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Young Miniatures - New Release for June

Discussion in 'Figure News' started by Guy, Jun 6, 2011.

  1. pipetrepid Active Member

    very nice sculpt and paintjob, great face! bill
  2. Chris K New Member


    Pinsel you can be quite a bore sometimes have you ever heard of the saying "if you have nothing positive to say dont say it?" ?

    dont attack Marc, and your historical evaluation of every release as this forums self appointed history expert also bores me, your opinions are often not presented as "your humble opinion"

    this is just my humble opinion
    Meehan34, JGREEN, Kirtles and 3 others like this.
  3. carl reid A Fixture

    In my humble opinion this is simply OUTSTANDING!!!!!!!

    The sculpting is fantastic as is the painting!!!

    Well done Young my friend, another fine addition to the Young Miniatures range!!!!

    Jim Patrick likes this.
  4. Jim Patrick Active Member

    What Carl said......x3! Dare I say.......OUTSTANDING! :p

    Jim Patrick
  5. stu A Fixture

    Top marks again on a cracking sculpt and paint, love the facial features

  6. Einion Well-Known Member



  7. frank h Well-Known Member

    Just want to say I like it .... Well done Young
    another outstanding sculpt

  8. Guy A Fixture

    To see an open box review of this kit click here
  9. Gellso A Fixture

    Very nice, and in my opinion I would like to see what real feathers looked like in this bust.:p
  10. housecarl A Fixture

    Perhaps a faux chiwawa pelt instead of the wolf.:confused:
  11. brian A Fixture

    Let's get this ,did they or didn't they have wings on their helmets sorted.Can anybody disprove that they didn't wear wings,if not then it's up to personal taste as unfortunately i don't think anybody is going to find evidence wether they did or not .
  12. gordy Well-Known Member

    Was the argument that the wings on the helm were only ceremonial?

    If ceremonial, it is still plausible to depict the subject with or without the wings.

    Just as if we were to depict a modern US marine in dress blues or field uniform, BOTH would be right, right ?
  13. marius'mules New Member

    In my humble opinion; this is a very nicely sculpted piece and painted very nicely. Young is one of the best bust sculptors and painters around--that is in my Humble Opinion of course.
  14. Einion Well-Known Member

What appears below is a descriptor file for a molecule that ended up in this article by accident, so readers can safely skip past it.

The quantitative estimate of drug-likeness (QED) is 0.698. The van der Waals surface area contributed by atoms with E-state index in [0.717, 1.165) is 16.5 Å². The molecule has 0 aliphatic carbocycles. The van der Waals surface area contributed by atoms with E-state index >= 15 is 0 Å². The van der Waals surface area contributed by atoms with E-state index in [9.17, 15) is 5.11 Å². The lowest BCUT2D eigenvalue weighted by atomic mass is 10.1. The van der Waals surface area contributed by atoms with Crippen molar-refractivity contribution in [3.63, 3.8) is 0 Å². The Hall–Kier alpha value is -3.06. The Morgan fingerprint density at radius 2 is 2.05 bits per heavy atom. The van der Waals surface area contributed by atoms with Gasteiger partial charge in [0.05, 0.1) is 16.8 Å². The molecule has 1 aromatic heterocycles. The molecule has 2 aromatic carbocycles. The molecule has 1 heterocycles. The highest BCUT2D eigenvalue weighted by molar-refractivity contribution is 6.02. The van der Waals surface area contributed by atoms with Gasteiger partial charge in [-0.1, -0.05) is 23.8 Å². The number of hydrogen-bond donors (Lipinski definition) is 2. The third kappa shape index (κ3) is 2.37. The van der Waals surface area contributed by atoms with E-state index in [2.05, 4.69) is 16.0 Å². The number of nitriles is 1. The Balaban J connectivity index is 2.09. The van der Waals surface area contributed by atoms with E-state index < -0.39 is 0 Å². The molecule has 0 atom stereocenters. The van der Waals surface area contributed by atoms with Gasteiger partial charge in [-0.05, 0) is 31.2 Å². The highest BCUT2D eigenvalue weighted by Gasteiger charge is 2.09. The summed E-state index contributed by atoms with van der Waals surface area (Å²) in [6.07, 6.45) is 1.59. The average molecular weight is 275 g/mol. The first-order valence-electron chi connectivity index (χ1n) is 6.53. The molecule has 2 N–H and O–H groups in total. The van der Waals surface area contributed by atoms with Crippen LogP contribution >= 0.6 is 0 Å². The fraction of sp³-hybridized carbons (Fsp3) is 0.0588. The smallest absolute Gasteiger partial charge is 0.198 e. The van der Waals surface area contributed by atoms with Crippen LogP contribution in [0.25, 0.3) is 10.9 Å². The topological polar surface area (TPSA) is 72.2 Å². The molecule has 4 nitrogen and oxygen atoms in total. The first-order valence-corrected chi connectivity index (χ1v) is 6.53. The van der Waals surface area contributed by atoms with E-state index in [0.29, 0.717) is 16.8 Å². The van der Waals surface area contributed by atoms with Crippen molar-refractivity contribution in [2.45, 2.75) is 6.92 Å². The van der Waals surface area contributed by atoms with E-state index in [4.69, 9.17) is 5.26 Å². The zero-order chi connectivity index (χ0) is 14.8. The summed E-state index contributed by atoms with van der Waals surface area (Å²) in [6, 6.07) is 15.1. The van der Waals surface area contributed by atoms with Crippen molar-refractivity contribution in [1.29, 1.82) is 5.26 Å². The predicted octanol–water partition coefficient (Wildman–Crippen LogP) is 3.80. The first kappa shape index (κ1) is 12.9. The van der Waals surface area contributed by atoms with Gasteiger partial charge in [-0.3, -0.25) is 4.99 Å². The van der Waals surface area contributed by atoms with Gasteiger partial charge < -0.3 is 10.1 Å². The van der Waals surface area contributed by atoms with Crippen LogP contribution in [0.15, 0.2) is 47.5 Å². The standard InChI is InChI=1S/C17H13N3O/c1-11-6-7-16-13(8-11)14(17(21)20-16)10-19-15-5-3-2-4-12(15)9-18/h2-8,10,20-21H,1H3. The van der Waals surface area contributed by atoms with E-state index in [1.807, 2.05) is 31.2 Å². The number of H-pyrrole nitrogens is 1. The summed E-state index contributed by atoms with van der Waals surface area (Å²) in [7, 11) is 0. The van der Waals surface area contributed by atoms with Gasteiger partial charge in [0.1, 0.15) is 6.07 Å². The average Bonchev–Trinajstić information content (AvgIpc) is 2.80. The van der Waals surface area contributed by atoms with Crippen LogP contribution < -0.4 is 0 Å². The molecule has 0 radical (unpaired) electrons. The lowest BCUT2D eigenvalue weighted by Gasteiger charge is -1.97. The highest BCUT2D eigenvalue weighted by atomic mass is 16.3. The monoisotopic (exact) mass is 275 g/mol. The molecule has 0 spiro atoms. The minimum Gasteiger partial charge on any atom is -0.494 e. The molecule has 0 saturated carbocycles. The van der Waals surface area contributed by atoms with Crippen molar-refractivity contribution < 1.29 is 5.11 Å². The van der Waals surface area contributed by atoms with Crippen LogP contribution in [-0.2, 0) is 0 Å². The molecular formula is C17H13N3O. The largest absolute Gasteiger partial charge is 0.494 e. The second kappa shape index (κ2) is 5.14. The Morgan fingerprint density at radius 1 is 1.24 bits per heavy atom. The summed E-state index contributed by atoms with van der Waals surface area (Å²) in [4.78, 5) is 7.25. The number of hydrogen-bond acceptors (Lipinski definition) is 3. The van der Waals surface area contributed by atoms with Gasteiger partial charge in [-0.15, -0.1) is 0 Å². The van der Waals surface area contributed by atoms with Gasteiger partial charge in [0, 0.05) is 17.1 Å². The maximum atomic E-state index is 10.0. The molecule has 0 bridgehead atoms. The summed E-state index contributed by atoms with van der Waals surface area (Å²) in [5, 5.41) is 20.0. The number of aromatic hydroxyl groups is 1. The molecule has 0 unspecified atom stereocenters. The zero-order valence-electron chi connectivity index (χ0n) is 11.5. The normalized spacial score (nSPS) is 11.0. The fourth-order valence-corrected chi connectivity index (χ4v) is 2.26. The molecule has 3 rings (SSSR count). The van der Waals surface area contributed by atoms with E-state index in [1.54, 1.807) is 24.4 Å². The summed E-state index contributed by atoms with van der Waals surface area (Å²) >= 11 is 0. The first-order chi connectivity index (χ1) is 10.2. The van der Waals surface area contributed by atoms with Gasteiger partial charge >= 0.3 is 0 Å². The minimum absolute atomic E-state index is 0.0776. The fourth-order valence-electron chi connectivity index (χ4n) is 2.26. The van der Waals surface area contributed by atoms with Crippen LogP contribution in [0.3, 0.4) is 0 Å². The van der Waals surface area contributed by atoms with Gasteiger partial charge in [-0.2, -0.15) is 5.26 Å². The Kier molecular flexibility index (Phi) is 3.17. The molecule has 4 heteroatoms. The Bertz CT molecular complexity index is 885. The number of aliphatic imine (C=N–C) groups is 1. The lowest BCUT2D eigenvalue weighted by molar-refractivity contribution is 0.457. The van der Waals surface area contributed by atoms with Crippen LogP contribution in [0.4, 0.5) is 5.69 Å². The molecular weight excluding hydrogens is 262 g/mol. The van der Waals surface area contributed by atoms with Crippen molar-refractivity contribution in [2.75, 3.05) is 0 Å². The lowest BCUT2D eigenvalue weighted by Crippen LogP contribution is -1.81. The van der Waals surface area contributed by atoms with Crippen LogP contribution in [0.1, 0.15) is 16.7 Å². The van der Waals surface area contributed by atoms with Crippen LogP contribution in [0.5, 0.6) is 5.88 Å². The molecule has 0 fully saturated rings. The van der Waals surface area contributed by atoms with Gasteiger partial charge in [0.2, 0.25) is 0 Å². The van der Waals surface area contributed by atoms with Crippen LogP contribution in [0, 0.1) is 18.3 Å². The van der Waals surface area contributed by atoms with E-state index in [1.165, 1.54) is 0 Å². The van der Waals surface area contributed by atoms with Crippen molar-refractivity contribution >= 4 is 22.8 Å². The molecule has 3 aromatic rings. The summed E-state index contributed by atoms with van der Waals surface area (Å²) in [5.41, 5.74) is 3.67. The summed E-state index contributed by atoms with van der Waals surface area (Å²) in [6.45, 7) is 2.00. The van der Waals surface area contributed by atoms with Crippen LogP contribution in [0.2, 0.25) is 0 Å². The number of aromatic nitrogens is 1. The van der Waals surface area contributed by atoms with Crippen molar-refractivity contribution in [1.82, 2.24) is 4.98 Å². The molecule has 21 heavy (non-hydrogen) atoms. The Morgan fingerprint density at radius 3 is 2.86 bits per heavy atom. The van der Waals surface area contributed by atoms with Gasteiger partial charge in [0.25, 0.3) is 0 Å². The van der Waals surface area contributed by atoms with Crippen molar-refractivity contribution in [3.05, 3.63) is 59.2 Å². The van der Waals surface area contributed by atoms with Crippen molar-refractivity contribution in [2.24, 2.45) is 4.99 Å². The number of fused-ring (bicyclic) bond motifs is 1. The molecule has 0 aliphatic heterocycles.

You can certainly prove whether they did, but not the reverse. It can't be proven what didn't exist, because absence of evidence is not evidence of absence.

    As far as I'm aware there is no evidence that Vendel- and Viking-era Scandinavians had winged helmets; and we do know that the image of the winged and horned helmets comes from European woodcuts and engravings, culminating in 19th century illustrations that have become nearly cultural icons the imagery is so ubiquitous.

    marius'mules likes this.
  15. Harry New Member


    This figure is based on an illustration by Angus McBride. He in turn appears to have used the Gundestrup cauldron as a source of inspiration (as does everyone else attempting to reconstruct this period - given that there's almost no other iconographical evidence). This is a cauldron in repousse silver that is dated around the 1st century BC. It is thought to portray various scenes to do with Celtic mythology or ritual. On one of the panels, apparently portraying some kind of warrior initiation ceremony, there is a horseman with what looks like a pair of wings on his helmet. Other warriors on the cauldron have what look like animal figures or antlers:

    [Clickable thumbnail]

    There's also a famous Celtic helmet from Satu Mare county in modern Romania, dated to the 4th century BC, that has an entire bronze bird complete with hinged flapping sheet bronze wings as a crest. Several of the men on the Gundestrup cauldron wear helmets almost identical to this.

    So, given that these peoples very evidently liked animal totems on their helmets, I don't "in my humble oppinion" regard a pair of wings like this, either in natural feathers or - possibly more likely - executed in sheet bronze, as absolutely and totally impossible for a high-ranking Halstatt or Celtic warrior. Given the paucity of the evidence you can't really get any more definite that this.

    Einion, this figure is supposed to be from the Halstatt culture of central Europe, so many centuries earlier and removed from the Vendel culture. I'd agree with you in the case of "Vendels" and Vikings, that wings on a helmet are strictly Victorian fantasy.
  16. marius'mules New Member

    +1 (y)

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